KGW8 reports news that Multnomah County is sitting on $65 million meant for homeless services, while Bybee Lakes Hope Center has asked for $5 million of that to keep their doors open.
Rose Have guest, Katherine Wheeler was once on the streets and told KGW that places like these are life-changing.
“Having a shelter, having a place to call home … just having a spot to be able to lay to rest and not have to stress that you’re going to be out on the streets, beat up, raped or hurt,” Wheeler said.
But on Monday, Helping Hands stopped taking any new admissions to their shelters, citing a lack of funding.
“The money is going out faster than it’s coming in, so we’ve had to make the call for the time being to halt services that we provide while we come up with a solution to our financial issues,” Evans said.
Meanwhile, Multnomah County is still debating how to spend $65 million unspent dollars intended for homeless services. Evans is asking for $5 million of that. They currently get nothing from the county. Without that infusion, Evans said that they could be forced to close their doors in three weeks.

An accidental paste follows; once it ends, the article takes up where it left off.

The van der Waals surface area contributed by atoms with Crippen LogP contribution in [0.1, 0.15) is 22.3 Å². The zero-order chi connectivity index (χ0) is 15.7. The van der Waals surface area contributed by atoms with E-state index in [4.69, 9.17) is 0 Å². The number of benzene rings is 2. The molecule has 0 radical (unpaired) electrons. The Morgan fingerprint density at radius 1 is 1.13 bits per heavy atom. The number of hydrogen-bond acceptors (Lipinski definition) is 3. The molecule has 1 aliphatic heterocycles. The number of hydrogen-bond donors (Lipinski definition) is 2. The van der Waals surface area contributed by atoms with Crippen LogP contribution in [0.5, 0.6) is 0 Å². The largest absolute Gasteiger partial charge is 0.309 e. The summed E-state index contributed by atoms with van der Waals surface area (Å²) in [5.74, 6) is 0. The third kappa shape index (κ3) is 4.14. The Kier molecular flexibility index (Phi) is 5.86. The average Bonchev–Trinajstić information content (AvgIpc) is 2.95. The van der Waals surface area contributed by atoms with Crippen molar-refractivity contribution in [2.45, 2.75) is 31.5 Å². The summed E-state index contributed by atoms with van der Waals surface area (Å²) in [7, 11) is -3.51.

It’s an unexpected timeline that hijacks Portland’s homeless day centers, like Rose Haven and Greater Good Northwest, who often send people to overnight shelters like Bybee Lakes.
“When there are less and less resources available, that impacts all of the nonprofits in our community and our houseless neighbors more than anything,” added Liz Starke, development director at Rose Haven.
Day centers like these two in downtown Portland said that Bybee Lakes Hope Center is one of the few shelters where they can typically get someone in immediately.